Student Profile: Ashley Kohler

Misha Khan

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Photo courtesy of Ashley Kohler

Ready. Aim. Fire! Ashley Kohler readies herself as she shoots the skeet racing past her in the distance to smithereens.

Kohler, a senior and the current captain of the Jacksonville University sporting clays, trap and skeet team, started shooting when she was approximately 10 years old. She grew up hunting using both shotguns and rifles, depending on if she was upland game hunting or large game hunting.

When she found out there was a shooting team starting up at JU, she wanted to perfect her shotgun skills and continue shooting recreationally.

“Shooting has taught me leadership both on and off the range,” Kohler said. “It has provided me a unique sense of camaraderie with my teammates, and another sense of family so far from home. I love shooting because it is incredibly satisfying blowing up a clay target. Men and women all compete at the same level, and it puts us all on the same playing field. It’s also very satisfying to beat the guys.”

Unexpected to Kohler, she built an “incredible” network of professionals from shooting with all the members of the Jacksonville Gun Club.

“It has gained me unique letters of recommendation from doctors and surgeons from the Jacksonville area,” she said.

Something Kohler would tell an aspiring captain for the team is to lead with confidence and be encouraging to everyone. In reference to people interested in joining the team, she believes everyone can learn to shoot a gun responsibly and that there is no fear of being left behind.

“Shooting has strengthened my character by making me unafraid of firearms and empowered me to take the lead in stressful situations,” she said.

Kohler loves the satisfaction of obliterating a target flying at 50-60 mph.

“Shooting with JU has been inspiring,” she said. “We have taken a little club of eight members to a varsity sport with more than 30 members. I love that I helped make that happen.”

Kohler has been on squads which took third place at Nationals in International Skeet and American Skeet. She has also helped to take the team to first place at Southeastern Jacksonville Invitational Collegiate Shoot in fall 2010 and spring 2011 and runner-up in the same competition fall 2011. She believes that this year the team will take first this semester.

Kohler sees the shooting team differently than others would because of her involvement as a founding member of the varsity team.

“It’s incredible to have seen us come this far,” she said. “It became my baby, watching it expand and succeed at local, state and national levels.”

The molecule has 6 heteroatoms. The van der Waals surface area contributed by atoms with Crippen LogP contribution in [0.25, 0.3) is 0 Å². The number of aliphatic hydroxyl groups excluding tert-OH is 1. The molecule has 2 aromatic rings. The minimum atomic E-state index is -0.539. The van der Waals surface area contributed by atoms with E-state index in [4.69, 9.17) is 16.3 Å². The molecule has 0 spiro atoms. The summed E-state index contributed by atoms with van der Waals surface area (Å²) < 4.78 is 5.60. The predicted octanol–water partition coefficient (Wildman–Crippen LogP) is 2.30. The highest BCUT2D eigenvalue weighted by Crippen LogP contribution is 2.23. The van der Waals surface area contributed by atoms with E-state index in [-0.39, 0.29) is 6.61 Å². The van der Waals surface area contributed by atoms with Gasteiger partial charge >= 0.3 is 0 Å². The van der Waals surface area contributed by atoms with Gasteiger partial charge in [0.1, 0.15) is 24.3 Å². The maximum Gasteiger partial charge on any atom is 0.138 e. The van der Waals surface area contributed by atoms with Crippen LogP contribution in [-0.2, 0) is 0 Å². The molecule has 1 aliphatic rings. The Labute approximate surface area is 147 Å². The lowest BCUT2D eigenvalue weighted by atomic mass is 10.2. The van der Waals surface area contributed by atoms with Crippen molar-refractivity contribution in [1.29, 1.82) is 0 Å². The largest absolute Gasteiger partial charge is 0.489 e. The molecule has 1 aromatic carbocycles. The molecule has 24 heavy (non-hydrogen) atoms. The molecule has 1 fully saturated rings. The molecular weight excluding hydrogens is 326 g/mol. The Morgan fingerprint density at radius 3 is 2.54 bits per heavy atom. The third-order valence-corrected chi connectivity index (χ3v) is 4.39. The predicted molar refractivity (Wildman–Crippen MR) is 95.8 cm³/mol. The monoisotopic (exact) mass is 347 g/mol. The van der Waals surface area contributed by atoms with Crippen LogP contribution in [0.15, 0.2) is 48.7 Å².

Outside of being the captain of the sporting clays, trap and skeet team, Kohler has been a group leader for orientation, the Educational Programming Coordinator for orientation, and a Big Dolphin mentor. She is active in Alpha Delta Pi sorority, the Green Key Honorary Leadership Society, and was involved in Jacksonville University Student Alliance for two years. She is also a member of the JU honors program.

She joined ADPi because she was searching for a family. Coming from north Minnesota, she believed she needed a strong support system that would always have her back.

“I knew when I met the ladies of ADPi that I had found that home,” Kohler said. “I love the sisterhood that my sisters provide me with. Whenever I am stressed or just need a friend, I always have a sister that will drop everything and be there for me.”

Kohler attended a tiny rural farm school in Watertown, Minn. called Watertown-Mayer High School. There were approximately 500 students in the entire school.

“I came to JU because my grandmother went here,” she said. “I grew up always coming to Jacksonville to visit my mother’s relatives and knew I wanted to move down here.”

Coming from a small high school, Kohler loves the small school atmosphere and the professors that she has been “fortunate to study under.”

“JU has given me an incredible opportunity to intern in the Neurosurgery unit at the Mayo Clinic,” said Kohler. “It has also provided me the confidence to take on anything and to pursue my dream of becoming a surgeon.”

Kohler has helped many students transition into college by showing them there is a way to be successful academically while still being involved socially and leadership-wise.

“I would tell [incoming freshman] to get involved and to stay focused on academics,” she said. “It’s important not to forget that they have been given the privilege of an education. Don’t waste your opportunity.”

Kohler’s favorite thing about the campus is the natural beauty of the campus.

She is an English major and biology minor with a pre-medical concentration.

“My favorite thing is being able to combine my passion for science and medicine, as well as my love of literature,” Kohler said. “I chose English because it provides me the skills of being able to look at both literature and science literature critically.”

After graduating this semester, Kohler plans to go on to medical school and become a surgeon.

Kohler wanted to share with the student body to take advantage of what JU provides.

“Don’t be afraid to use the network that JU has provided you,” she said. “So many people are on your side, rooting for you.  Don’t shun them out just because you may have had a bad experience.”

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